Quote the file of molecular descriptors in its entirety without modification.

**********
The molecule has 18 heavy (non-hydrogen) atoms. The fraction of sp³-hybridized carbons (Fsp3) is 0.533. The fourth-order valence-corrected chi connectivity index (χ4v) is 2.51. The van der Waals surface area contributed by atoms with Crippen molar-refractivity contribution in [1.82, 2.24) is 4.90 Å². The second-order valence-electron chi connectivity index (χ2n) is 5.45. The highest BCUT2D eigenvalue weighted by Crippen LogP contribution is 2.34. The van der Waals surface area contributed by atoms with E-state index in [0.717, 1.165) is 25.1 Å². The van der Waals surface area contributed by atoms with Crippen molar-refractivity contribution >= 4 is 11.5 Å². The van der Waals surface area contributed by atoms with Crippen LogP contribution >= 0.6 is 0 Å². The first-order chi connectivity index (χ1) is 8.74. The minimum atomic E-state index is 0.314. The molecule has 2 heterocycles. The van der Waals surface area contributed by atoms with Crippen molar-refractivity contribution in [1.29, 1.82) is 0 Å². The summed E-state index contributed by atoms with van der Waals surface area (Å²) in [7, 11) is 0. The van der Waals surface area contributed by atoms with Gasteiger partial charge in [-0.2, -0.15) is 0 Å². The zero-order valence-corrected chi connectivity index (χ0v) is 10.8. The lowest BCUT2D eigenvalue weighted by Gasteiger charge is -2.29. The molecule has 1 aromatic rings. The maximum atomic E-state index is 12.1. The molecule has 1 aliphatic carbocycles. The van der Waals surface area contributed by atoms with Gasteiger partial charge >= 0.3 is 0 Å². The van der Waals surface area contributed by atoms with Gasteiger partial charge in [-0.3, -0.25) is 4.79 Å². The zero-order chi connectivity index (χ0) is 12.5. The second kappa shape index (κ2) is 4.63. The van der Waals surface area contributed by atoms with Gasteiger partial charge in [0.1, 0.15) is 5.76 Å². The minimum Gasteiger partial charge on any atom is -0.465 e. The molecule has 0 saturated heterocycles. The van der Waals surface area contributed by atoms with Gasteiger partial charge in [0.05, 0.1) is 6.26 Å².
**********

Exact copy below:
The molecule has 18 heavy (non-hydrogen) atoms. The fraction of sp³-hybridized carbons (Fsp3) is 0.533. The fourth-order valence-corrected chi connectivity index (χ4v) is 2.51. The van der Waals surface area contributed by atoms with Crippen molar-refractivity contribution in [1.82, 2.24) is 4.90 Å². The second-order valence-electron chi connectivity index (χ2n) is 5.45. The highest BCUT2D eigenvalue weighted by Crippen LogP contribution is 2.34. The van der Waals surface area contributed by atoms with E-state index in [0.717, 1.165) is 25.1 Å². The van der Waals surface area contributed by atoms with Crippen molar-refractivity contribution >= 4 is 11.5 Å². The van der Waals surface area contributed by atoms with Crippen LogP contribution >= 0.6 is 0 Å². The first-order chi connectivity index (χ1) is 8.74. The minimum atomic E-state index is 0.314. The molecule has 2 heterocycles. The van der Waals surface area contributed by atoms with Crippen molar-refractivity contribution in [1.29, 1.82) is 0 Å². The summed E-state index contributed by atoms with van der Waals surface area (Å²) in [7, 11) is 0. The van der Waals surface area contributed by atoms with Gasteiger partial charge in [-0.2, -0.15) is 0 Å². The zero-order valence-corrected chi connectivity index (χ0v) is 10.8. The lowest BCUT2D eigenvalue weighted by Gasteiger charge is -2.29. The molecule has 1 aromatic rings. The maximum atomic E-state index is 12.1. The molecule has 1 aliphatic carbocycles. The van der Waals surface area contributed by atoms with Gasteiger partial charge >= 0.3 is 0 Å². The van der Waals surface area contributed by atoms with Gasteiger partial charge in [-0.3, -0.25) is 4.79 Å². The zero-order chi connectivity index (χ0) is 12.5. The second kappa shape index (κ2) is 4.63. The van der Waals surface area contributed by atoms with Gasteiger partial charge in [0.1, 0.15) is 5.76 Å². The minimum Gasteiger partial charge on any atom is -0.465 e. The molecule has 0 saturated heterocycles. The van der Waals surface area contributed by atoms with Gasteiger partial charge in [0.05, 0.1) is 6.26 Å².